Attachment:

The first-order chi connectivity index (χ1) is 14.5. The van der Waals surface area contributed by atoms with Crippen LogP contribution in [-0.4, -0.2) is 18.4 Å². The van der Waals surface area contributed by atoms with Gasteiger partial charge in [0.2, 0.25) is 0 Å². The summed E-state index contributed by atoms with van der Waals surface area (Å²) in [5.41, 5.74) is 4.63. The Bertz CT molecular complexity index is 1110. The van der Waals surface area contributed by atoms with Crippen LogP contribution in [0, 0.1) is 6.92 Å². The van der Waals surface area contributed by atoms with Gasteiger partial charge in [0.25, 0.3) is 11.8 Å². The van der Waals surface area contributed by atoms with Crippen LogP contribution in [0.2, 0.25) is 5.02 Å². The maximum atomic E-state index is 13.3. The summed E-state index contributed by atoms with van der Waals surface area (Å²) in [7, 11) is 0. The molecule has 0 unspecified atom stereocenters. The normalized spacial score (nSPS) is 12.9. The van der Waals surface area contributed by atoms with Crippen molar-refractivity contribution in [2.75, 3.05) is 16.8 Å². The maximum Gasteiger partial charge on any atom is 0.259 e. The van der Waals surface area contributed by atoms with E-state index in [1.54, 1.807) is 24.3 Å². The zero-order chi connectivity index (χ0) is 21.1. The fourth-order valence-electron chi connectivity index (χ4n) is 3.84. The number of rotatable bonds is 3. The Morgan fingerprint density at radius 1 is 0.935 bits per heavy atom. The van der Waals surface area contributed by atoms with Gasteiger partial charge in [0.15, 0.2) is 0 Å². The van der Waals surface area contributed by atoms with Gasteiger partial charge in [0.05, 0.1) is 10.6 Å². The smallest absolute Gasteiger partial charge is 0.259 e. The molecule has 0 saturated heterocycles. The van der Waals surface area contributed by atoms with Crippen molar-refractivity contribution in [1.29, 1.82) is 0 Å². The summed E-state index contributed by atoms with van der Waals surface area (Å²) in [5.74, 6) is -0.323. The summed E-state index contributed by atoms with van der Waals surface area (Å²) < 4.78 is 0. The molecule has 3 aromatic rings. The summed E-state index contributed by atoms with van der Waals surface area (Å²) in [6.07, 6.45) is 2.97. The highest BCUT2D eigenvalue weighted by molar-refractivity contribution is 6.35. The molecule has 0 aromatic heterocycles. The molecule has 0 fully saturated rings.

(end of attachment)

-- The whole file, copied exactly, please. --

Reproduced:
The first-order chi connectivity index (χ1) is 14.5. The van der Waals surface area contributed by atoms with Crippen LogP contribution in [-0.4, -0.2) is 18.4 Å². The van der Waals surface area contributed by atoms with Gasteiger partial charge in [0.2, 0.25) is 0 Å². The summed E-state index contributed by atoms with van der Waals surface area (Å²) in [5.41, 5.74) is 4.63. The Bertz CT molecular complexity index is 1110. The van der Waals surface area contributed by atoms with Crippen LogP contribution in [0, 0.1) is 6.92 Å². The van der Waals surface area contributed by atoms with Gasteiger partial charge in [0.25, 0.3) is 11.8 Å². The van der Waals surface area contributed by atoms with Crippen LogP contribution in [0.2, 0.25) is 5.02 Å². The maximum atomic E-state index is 13.3. The summed E-state index contributed by atoms with van der Waals surface area (Å²) in [7, 11) is 0. The molecule has 0 unspecified atom stereocenters. The normalized spacial score (nSPS) is 12.9. The van der Waals surface area contributed by atoms with Crippen molar-refractivity contribution in [2.75, 3.05) is 16.8 Å². The maximum Gasteiger partial charge on any atom is 0.259 e. The van der Waals surface area contributed by atoms with E-state index in [1.54, 1.807) is 24.3 Å². The zero-order chi connectivity index (χ0) is 21.1. The fourth-order valence-electron chi connectivity index (χ4n) is 3.84. The number of rotatable bonds is 3. The Morgan fingerprint density at radius 1 is 0.935 bits per heavy atom. The van der Waals surface area contributed by atoms with Gasteiger partial charge in [0.15, 0.2) is 0 Å². The van der Waals surface area contributed by atoms with Gasteiger partial charge in [0.05, 0.1) is 10.6 Å². The smallest absolute Gasteiger partial charge is 0.259 e. The molecule has 0 saturated heterocycles. The van der Waals surface area contributed by atoms with Crippen molar-refractivity contribution in [1.29, 1.82) is 0 Å². The summed E-state index contributed by atoms with van der Waals surface area (Å²) in [5.74, 6) is -0.323. The summed E-state index contributed by atoms with van der Waals surface area (Å²) < 4.78 is 0. The molecule has 3 aromatic rings. The summed E-state index contributed by atoms with van der Waals surface area (Å²) in [6.07, 6.45) is 2.97. The highest BCUT2D eigenvalue weighted by molar-refractivity contribution is 6.35. The molecule has 0 aromatic heterocycles. The molecule has 0 fully saturated rings.